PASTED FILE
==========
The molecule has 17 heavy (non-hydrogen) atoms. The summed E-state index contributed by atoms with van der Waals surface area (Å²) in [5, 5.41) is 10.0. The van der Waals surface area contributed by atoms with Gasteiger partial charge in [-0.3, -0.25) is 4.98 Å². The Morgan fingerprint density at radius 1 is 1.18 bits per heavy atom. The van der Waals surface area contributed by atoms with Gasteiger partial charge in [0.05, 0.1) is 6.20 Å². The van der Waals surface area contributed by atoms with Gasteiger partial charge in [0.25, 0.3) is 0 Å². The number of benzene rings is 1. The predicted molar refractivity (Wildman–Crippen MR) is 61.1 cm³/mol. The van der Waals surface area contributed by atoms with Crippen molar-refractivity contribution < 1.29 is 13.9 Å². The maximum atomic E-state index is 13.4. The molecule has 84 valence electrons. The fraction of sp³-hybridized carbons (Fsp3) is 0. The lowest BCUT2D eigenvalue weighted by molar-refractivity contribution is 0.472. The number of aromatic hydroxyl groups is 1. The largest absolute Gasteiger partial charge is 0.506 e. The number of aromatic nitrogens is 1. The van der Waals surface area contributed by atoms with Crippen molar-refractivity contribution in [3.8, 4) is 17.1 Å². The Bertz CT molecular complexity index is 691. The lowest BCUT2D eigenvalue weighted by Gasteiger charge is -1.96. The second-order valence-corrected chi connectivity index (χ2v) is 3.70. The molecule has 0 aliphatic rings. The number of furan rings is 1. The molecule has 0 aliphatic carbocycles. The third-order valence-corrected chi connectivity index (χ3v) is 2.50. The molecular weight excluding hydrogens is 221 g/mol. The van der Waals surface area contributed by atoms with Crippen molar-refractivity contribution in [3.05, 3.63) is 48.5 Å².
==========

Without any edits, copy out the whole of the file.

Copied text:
The molecule has 17 heavy (non-hydrogen) atoms. The summed E-state index contributed by atoms with van der Waals surface area (Å²) in [5, 5.41) is 10.0. The van der Waals surface area contributed by atoms with Gasteiger partial charge in [-0.3, -0.25) is 4.98 Å². The Morgan fingerprint density at radius 1 is 1.18 bits per heavy atom. The van der Waals surface area contributed by atoms with Gasteiger partial charge in [0.05, 0.1) is 6.20 Å². The van der Waals surface area contributed by atoms with Gasteiger partial charge in [0.25, 0.3) is 0 Å². The number of benzene rings is 1. The predicted molar refractivity (Wildman–Crippen MR) is 61.1 cm³/mol. The van der Waals surface area contributed by atoms with Crippen molar-refractivity contribution < 1.29 is 13.9 Å². The maximum atomic E-state index is 13.4. The molecule has 84 valence electrons. The fraction of sp³-hybridized carbons (Fsp3) is 0. The lowest BCUT2D eigenvalue weighted by molar-refractivity contribution is 0.472. The number of aromatic hydroxyl groups is 1. The largest absolute Gasteiger partial charge is 0.506 e. The number of aromatic nitrogens is 1. The van der Waals surface area contributed by atoms with Crippen molar-refractivity contribution in [3.8, 4) is 17.1 Å². The Bertz CT molecular complexity index is 691. The lowest BCUT2D eigenvalue weighted by Gasteiger charge is -1.96. The second-order valence-corrected chi connectivity index (χ2v) is 3.70. The molecule has 0 aliphatic rings. The number of furan rings is 1. The molecule has 0 aliphatic carbocycles. The third-order valence-corrected chi connectivity index (χ3v) is 2.50. The molecular weight excluding hydrogens is 221 g/mol. The van der Waals surface area contributed by atoms with Crippen molar-refractivity contribution in [3.05, 3.63) is 48.5 Å².